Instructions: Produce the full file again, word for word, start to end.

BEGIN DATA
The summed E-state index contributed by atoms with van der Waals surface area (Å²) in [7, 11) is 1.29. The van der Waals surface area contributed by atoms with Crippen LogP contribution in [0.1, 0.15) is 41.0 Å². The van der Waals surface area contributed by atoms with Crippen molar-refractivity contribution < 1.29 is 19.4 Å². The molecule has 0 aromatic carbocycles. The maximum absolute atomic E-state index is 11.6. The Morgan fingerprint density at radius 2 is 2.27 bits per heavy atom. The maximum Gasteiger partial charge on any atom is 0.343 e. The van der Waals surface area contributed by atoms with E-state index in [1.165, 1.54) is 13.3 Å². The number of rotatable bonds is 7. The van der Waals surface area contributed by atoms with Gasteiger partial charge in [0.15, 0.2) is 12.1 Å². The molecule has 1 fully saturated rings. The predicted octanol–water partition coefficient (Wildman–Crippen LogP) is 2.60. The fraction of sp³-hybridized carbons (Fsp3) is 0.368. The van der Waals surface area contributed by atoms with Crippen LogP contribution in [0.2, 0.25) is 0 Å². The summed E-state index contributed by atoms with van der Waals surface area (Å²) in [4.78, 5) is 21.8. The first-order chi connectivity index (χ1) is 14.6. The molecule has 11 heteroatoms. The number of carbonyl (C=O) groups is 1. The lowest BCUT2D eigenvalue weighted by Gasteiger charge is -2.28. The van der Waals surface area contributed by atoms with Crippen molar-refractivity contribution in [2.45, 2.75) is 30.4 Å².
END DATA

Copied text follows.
The summed E-state index contributed by atoms with van der Waals surface area (Å²) in [7, 11) is 1.29. The van der Waals surface area contributed by atoms with Crippen LogP contribution in [0.1, 0.15) is 41.0 Å². The van der Waals surface area contributed by atoms with Crippen molar-refractivity contribution < 1.29 is 19.4 Å². The molecule has 0 aromatic carbocycles. The maximum absolute atomic E-state index is 11.6. The Morgan fingerprint density at radius 2 is 2.27 bits per heavy atom. The maximum Gasteiger partial charge on any atom is 0.343 e. The van der Waals surface area contributed by atoms with E-state index in [1.165, 1.54) is 13.3 Å². The number of rotatable bonds is 7. The van der Waals surface area contributed by atoms with Gasteiger partial charge in [0.15, 0.2) is 12.1 Å². The molecule has 1 fully saturated rings. The predicted octanol–water partition coefficient (Wildman–Crippen LogP) is 2.60. The fraction of sp³-hybridized carbons (Fsp3) is 0.368. The van der Waals surface area contributed by atoms with Crippen LogP contribution in [0.2, 0.25) is 0 Å². The summed E-state index contributed by atoms with van der Waals surface area (Å²) in [4.78, 5) is 21.8. The first-order chi connectivity index (χ1) is 14.6. The molecule has 11 heteroatoms. The number of carbonyl (C=O) groups is 1. The lowest BCUT2D eigenvalue weighted by Gasteiger charge is -2.28. The van der Waals surface area contributed by atoms with Crippen molar-refractivity contribution in [2.45, 2.75) is 30.4 Å².